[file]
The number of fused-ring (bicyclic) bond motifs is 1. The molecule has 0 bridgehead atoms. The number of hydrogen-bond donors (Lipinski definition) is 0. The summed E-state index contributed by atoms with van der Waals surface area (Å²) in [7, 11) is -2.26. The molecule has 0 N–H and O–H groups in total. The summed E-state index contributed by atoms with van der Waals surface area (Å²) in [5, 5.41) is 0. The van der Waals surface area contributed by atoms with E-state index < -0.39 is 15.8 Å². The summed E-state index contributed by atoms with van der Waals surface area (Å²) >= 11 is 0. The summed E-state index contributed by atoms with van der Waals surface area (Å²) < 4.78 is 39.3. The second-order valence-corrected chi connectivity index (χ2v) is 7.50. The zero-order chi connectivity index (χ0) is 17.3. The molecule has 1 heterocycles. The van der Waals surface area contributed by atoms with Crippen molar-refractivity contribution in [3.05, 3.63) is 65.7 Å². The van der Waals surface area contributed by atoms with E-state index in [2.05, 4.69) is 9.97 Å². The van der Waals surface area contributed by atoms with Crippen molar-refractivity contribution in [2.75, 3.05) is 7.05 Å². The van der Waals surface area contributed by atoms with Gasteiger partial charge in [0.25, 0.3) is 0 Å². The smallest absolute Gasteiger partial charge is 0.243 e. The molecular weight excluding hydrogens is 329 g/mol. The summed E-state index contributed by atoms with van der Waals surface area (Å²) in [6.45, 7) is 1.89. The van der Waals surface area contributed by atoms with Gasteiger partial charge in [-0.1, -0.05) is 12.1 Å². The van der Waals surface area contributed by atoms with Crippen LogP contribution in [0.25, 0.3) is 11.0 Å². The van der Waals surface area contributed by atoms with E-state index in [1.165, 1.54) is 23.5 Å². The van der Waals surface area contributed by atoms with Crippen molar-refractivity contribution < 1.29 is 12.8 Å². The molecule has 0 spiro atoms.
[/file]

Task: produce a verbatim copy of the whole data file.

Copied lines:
The number of fused-ring (bicyclic) bond motifs is 1. The molecule has 0 bridgehead atoms. The number of hydrogen-bond donors (Lipinski definition) is 0. The summed E-state index contributed by atoms with van der Waals surface area (Å²) in [7, 11) is -2.26. The molecule has 0 N–H and O–H groups in total. The summed E-state index contributed by atoms with van der Waals surface area (Å²) in [5, 5.41) is 0. The van der Waals surface area contributed by atoms with E-state index < -0.39 is 15.8 Å². The summed E-state index contributed by atoms with van der Waals surface area (Å²) >= 11 is 0. The summed E-state index contributed by atoms with van der Waals surface area (Å²) < 4.78 is 39.3. The second-order valence-corrected chi connectivity index (χ2v) is 7.50. The zero-order chi connectivity index (χ0) is 17.3. The molecule has 1 heterocycles. The van der Waals surface area contributed by atoms with Crippen molar-refractivity contribution in [3.05, 3.63) is 65.7 Å². The van der Waals surface area contributed by atoms with E-state index in [2.05, 4.69) is 9.97 Å². The van der Waals surface area contributed by atoms with Crippen molar-refractivity contribution in [2.75, 3.05) is 7.05 Å². The van der Waals surface area contributed by atoms with Gasteiger partial charge in [0.25, 0.3) is 0 Å². The smallest absolute Gasteiger partial charge is 0.243 e. The molecular weight excluding hydrogens is 329 g/mol. The summed E-state index contributed by atoms with van der Waals surface area (Å²) in [6.45, 7) is 1.89. The van der Waals surface area contributed by atoms with Gasteiger partial charge in [-0.1, -0.05) is 12.1 Å². The van der Waals surface area contributed by atoms with Crippen LogP contribution in [0.25, 0.3) is 11.0 Å². The van der Waals surface area contributed by atoms with E-state index in [1.165, 1.54) is 23.5 Å². The van der Waals surface area contributed by atoms with Crippen molar-refractivity contribution < 1.29 is 12.8 Å². The molecule has 0 spiro atoms.